Lawrence hadn’t felt this comfortable in a couple of years. He said it felt good to have someone listen to him without judgement. He even asked me to come and see him again when I can. Lawrence lived in a low-income housing unit on Main and Hastings. I will try to see him again before the end of my journey.
During our conversation last night, a doughnut delivery was taking place. Lawrence tried to get the man’s attention on a few occasions. After a few attempts, he finally got his attention. Lawrence wanted to know if there were any leftovers that he was going to throw out. “No, I’m sorry but every single doughnut counted.”
I fumbled around in my pocket to see if I had any change. Once I found some change I headed towards Sean, the cashier. Kenneth gave me $2 for making me wait in the rain last night while he was working. Kenneth’s work consisted of cutting up boxes and recycling garbage that businesses left him in his alley. So, it was time to put that money to good use.
I bought Lawrence a banana chocolate chip loaf. After melting butter on his loaf, we sat in silence eating. When he finished eating, he told me that it was the best loaf he’d ever had. I asked him if it was the loaf that made it so delicious. He said no. The loaf probably tasted good, but the company, the warmth from the blanket and all the things in our lives made it taste so good. He said it was all due to God.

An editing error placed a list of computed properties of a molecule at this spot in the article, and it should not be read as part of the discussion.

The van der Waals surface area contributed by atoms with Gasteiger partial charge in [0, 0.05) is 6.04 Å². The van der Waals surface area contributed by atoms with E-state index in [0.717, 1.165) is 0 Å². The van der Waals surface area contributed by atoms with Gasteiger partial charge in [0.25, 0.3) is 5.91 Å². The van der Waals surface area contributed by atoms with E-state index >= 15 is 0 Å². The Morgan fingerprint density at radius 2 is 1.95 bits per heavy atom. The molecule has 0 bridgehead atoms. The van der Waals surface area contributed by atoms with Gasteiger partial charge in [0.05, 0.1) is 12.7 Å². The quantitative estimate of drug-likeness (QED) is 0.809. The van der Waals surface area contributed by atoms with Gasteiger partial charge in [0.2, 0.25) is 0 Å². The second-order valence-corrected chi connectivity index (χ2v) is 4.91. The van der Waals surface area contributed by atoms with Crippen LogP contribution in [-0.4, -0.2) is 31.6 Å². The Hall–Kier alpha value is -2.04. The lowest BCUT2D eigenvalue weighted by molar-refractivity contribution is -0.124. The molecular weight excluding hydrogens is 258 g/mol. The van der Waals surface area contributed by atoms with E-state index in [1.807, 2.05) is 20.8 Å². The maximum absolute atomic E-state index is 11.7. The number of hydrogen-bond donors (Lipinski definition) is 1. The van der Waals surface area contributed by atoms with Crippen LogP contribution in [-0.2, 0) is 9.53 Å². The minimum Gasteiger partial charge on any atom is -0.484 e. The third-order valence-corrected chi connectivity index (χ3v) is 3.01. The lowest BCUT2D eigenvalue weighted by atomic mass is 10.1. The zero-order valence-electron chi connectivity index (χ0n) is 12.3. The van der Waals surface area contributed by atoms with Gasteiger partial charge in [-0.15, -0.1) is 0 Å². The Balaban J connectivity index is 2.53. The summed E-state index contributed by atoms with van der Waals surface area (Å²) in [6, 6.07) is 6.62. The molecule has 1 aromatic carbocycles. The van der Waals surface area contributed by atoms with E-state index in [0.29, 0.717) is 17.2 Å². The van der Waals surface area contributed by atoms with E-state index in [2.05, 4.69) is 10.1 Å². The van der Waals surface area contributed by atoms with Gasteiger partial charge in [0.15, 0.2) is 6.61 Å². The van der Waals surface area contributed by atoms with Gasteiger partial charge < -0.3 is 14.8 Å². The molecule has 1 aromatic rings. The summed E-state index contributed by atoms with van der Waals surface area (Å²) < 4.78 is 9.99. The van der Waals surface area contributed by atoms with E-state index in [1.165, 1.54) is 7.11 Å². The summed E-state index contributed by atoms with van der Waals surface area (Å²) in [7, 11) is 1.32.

Lawrence was an extremely appreciative man. Sure, his addictions made him suffer, but he was thankful for what he had. As he pointed to the cranberry juice and banana that were on the table he said “we live in a city where there are bananas and cranberry juice all in one place. A lot of places in the world do not even have that.” Many remote parts of the world may have never even seen cranberries or bananas. So how can we complain? A man, who in our eyes has less than us, is more appreciative of what we have than we are. That is beautiful.
Had I only talked to Lawrence, I’d say that he was a complete exception to the Downtown Eastside. But I have no right in making that claim. I’ve met a lot of Lawrence’s. Many of them are grateful, while they accept the challenges and difficulties that lie ahead of their everyday grind. It is not fair to create societal pressures on top of this, which only makes it harder on them. It is hard enough as it is.
Aren’t we supposed to love thy neighbor? Don’t get me wrong, people are good here and there. But considering the several hours I have spent sitting here on the side of Granville Street, very few people notice me. And even fewer people have come up to greet me. A nice smile or even a nod of recognition affects a person’s day. Not just to panhandlers but also to strangers or friends that you come into contact with in everyday life.
Ask yourself: How many of you judge a homeless man begging for change? Given the stories you have read so far in my blog, would any of it change the way you perceive these people? It has definitely changed mine. When I go back home on December 30th or when I return to the life I was living before December 23rd, a part of me will always stay here. It will be impossible for me to leave this place; after witnessing all these injustices, inequalities and pain that some people have endured for so long.
I may have gotten a taste, but to them it is life itself. I have even considered staying here. The fact that I am a man without any addiction problems definitely lowers my costs of living in the Downtown Eastside. I do not ask for much in this world. Realistically though, my parents, family and friends would not understand why I would even consider giving up the life I had to come here. I will come and visit here often. I can see myself keeping this connection alive for many years to come.